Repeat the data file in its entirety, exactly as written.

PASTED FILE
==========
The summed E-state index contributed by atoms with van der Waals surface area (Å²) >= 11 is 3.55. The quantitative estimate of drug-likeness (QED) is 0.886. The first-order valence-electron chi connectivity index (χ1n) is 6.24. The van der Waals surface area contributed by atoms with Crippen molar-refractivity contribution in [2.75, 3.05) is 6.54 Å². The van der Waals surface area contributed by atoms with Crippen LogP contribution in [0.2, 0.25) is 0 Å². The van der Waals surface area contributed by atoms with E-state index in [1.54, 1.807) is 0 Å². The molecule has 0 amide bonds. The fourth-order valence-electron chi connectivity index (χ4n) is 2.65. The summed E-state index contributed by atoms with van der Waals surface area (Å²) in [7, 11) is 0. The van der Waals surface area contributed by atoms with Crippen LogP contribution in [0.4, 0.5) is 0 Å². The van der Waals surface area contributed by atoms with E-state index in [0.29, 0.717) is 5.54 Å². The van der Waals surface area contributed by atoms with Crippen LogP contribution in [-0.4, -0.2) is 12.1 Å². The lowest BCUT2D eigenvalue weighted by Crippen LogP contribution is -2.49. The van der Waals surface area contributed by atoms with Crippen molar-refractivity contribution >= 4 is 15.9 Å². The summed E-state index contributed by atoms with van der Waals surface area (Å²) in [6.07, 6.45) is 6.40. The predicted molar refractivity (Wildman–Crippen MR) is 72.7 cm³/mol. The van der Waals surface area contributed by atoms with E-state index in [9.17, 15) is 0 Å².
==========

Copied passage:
The summed E-state index contributed by atoms with van der Waals surface area (Å²) >= 11 is 3.55. The quantitative estimate of drug-likeness (QED) is 0.886. The first-order valence-electron chi connectivity index (χ1n) is 6.24. The van der Waals surface area contributed by atoms with Crippen molar-refractivity contribution in [2.75, 3.05) is 6.54 Å². The van der Waals surface area contributed by atoms with Crippen LogP contribution in [0.2, 0.25) is 0 Å². The van der Waals surface area contributed by atoms with E-state index in [1.54, 1.807) is 0 Å². The molecule has 0 amide bonds. The fourth-order valence-electron chi connectivity index (χ4n) is 2.65. The summed E-state index contributed by atoms with van der Waals surface area (Å²) in [7, 11) is 0. The van der Waals surface area contributed by atoms with Crippen LogP contribution in [0.4, 0.5) is 0 Å². The van der Waals surface area contributed by atoms with E-state index in [0.29, 0.717) is 5.54 Å². The van der Waals surface area contributed by atoms with Crippen LogP contribution in [-0.4, -0.2) is 12.1 Å². The lowest BCUT2D eigenvalue weighted by Crippen LogP contribution is -2.49. The van der Waals surface area contributed by atoms with Crippen molar-refractivity contribution >= 4 is 15.9 Å². The summed E-state index contributed by atoms with van der Waals surface area (Å²) in [6.07, 6.45) is 6.40. The predicted molar refractivity (Wildman–Crippen MR) is 72.7 cm³/mol. The van der Waals surface area contributed by atoms with E-state index in [9.17, 15) is 0 Å².